The March of Europe’s right signals the need for a smarter, business – friendly EU.
There is a growing likelihood that the new EU parliament will be generously peppered with a euro-sceptic rump of political representatives from UKIP to the Alternative für Deutschland to France’s Front Nationale and PVV in the Netherlands. Many in Brussels recoil at the prospect but the Commission and the Parliament have only themselves to blame for failing to grasp the growth agenda during the current mandate and reform to support a more competitive and successful European economic model.
Britain’s relationship with the European Union is vital to the long term interests of industry. However Europe has a painful history of failing to tackle economic problems resulting in political meltdown and economic crises.
European leaders now talk about the need for reform and herald a new industrial strategy which has competitiveness at its heart. This is very welcome.
The soon to be elected new Parliament and the newly formed Commission must grasp the opportunity to drag the Eurozone out of the economic doldrums of the last few years. This must involve taking a fresh look at embracing and delivering a new industrial strategy for Europe that supports all member states and, puts the EU back on the path to sustained growth.
UK manufacturers could not be clearer. Eighty five per cent of EEF’s members want the UK to remain part of the EU, to be at the heart of leading change and at the centre of decision-making in a competitive Europe.
However, they also want to see a reformed EU, one that is more dynamic and focused on economic, as well as social, goals. They also want to see an EU that is fit for a changing world, doing everything possible to reduce red tape and promoting a robust market economy, while securing multi-billion pound trade deals in key markets.
While reform of the EU is critical, manufacturers’ support for Britain’s membership is not conditional on this change. They want to see reform from within, in particular a leaner and more effective Commission in Brussels, one that is reorganised to prioritise economic recovery and sustainable growth.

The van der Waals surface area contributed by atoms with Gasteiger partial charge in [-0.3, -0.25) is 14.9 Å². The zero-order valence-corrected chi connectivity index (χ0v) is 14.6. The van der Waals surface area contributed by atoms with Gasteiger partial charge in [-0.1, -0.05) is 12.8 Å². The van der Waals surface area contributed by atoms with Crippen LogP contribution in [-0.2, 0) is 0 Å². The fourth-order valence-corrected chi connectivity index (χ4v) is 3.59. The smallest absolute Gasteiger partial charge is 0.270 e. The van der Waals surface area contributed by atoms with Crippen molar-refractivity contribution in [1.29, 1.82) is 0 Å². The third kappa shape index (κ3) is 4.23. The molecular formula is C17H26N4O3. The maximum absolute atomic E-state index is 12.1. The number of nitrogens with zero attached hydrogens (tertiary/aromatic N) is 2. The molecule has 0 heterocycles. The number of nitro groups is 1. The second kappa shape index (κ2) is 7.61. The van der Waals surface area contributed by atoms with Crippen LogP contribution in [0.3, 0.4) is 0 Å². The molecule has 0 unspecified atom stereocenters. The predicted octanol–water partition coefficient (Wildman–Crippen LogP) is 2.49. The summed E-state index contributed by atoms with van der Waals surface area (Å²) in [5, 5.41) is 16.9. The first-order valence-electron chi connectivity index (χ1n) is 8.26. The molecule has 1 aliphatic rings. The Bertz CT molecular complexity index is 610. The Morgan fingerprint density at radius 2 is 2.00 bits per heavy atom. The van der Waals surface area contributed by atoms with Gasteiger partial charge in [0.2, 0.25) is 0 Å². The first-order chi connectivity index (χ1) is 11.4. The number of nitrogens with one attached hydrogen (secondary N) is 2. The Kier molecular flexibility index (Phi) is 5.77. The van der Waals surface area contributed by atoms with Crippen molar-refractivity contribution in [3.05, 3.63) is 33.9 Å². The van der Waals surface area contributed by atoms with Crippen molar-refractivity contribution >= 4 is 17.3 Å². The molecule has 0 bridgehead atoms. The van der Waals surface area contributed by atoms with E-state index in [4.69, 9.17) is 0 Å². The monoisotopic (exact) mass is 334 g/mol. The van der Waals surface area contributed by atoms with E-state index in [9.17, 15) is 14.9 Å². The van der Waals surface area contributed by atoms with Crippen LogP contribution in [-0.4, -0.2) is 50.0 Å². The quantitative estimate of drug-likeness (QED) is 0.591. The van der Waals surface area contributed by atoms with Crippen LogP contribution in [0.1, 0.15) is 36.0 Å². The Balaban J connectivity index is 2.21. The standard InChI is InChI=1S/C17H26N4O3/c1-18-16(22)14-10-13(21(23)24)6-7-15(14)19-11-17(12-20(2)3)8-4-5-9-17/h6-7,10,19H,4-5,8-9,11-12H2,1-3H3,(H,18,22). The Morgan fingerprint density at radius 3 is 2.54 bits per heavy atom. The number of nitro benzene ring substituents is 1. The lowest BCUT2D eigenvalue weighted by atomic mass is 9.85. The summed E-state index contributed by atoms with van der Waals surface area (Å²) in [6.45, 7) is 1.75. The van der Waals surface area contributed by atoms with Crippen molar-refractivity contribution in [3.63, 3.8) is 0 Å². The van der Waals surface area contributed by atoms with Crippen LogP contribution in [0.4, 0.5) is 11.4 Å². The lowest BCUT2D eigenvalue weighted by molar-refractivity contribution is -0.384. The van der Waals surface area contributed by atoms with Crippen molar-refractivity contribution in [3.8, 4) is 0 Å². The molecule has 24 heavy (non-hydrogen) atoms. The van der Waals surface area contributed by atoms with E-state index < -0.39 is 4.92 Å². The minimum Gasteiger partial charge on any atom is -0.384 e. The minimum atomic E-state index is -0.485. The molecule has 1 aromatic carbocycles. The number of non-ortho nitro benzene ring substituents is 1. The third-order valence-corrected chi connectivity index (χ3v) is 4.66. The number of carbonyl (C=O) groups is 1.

So what would a reorganised, streamlined and ultimately more effective Commission look like? To begin with we need to see a stronger focus on smart regulation, competitiveness and cooperation within the EU Commission and a reorganisation of the vast Eurocracy that exists behind it. EEF also believes that a re-evaluation of the number of European Commissioners is needed.
With vast number of departments in the EU Commission we see a proliferation of often unnecessary policy development, usually coupled with conflict between directorates or worse, the development of new initiatives in bunkers. This is compounded by each Commissioner wanting to leave their own mark delivering policies - whether they are needed or not. We need to pose the same question as the former US President Ronald Reagan when he asked his officials, how can we do less?
For a start there is considerable scope for ‘clustering’ of different Directorates-General’ where there is policy overlap. A Board of Commissioners could oversee their work, for example there is an obvious synergy with the Directorates-General responsible for climate action and that responsible for energy.
A move as simple as this would deliver much greater integration of policy, as well as a reduction in costs which would provide far better value for money for European taxpayers. With this structure in mind the Commission should appoint a senior official, preferably a Commissioner, with an office for the oversight of smarter regulation, cooperation and competitiveness. All the Commission’s executive bodies would be required to work with this office to ensure these principles are at the heart of EU Policy Development.
In tandem with this the Commission should examine how to sweep away the tide of regulation which is strangling job creation and stifling investment across the EU.
By appointing a powerful smart regulation office - similar to the UK’s Better Regulation Executive – the EU could institute a proper Red Tape Challenge. The office would have the power to set a rigorous competitiveness test for all new proposals to demonstrate the value they would add. All EU Impact Assessments should be independently scrutinised and those which do not receive a positive opinion should not proceed.
All of this re-organisation must be set in the context of a target to reduce the total EU regulatory burden on businesses with an annual statement setting out the total net cost to business of any new proposals brought forward.
We have to be forceful to shake up the ingrained culture of the EU, which has for too long been a pipeline of over-regulation, much of which adds little or no value to legislation which already exists at national level.
National Governments must wake up to the uncomfortable messages being sent by the march of extreme nationalist parties in Europe and work together with all countries, MEPs and other stakeholders who have a major responsibility to ensure that the European Institutions are clearly focused and work tirelessly to create the right conditions for a dynamic and competitive Europe.
Only by doing this will the EU achieve clear economic benefits for all its members, for businesses and, and offer a positive future working together for the diverse range of people it serves and answering the critics that look set to send a message in the May elections.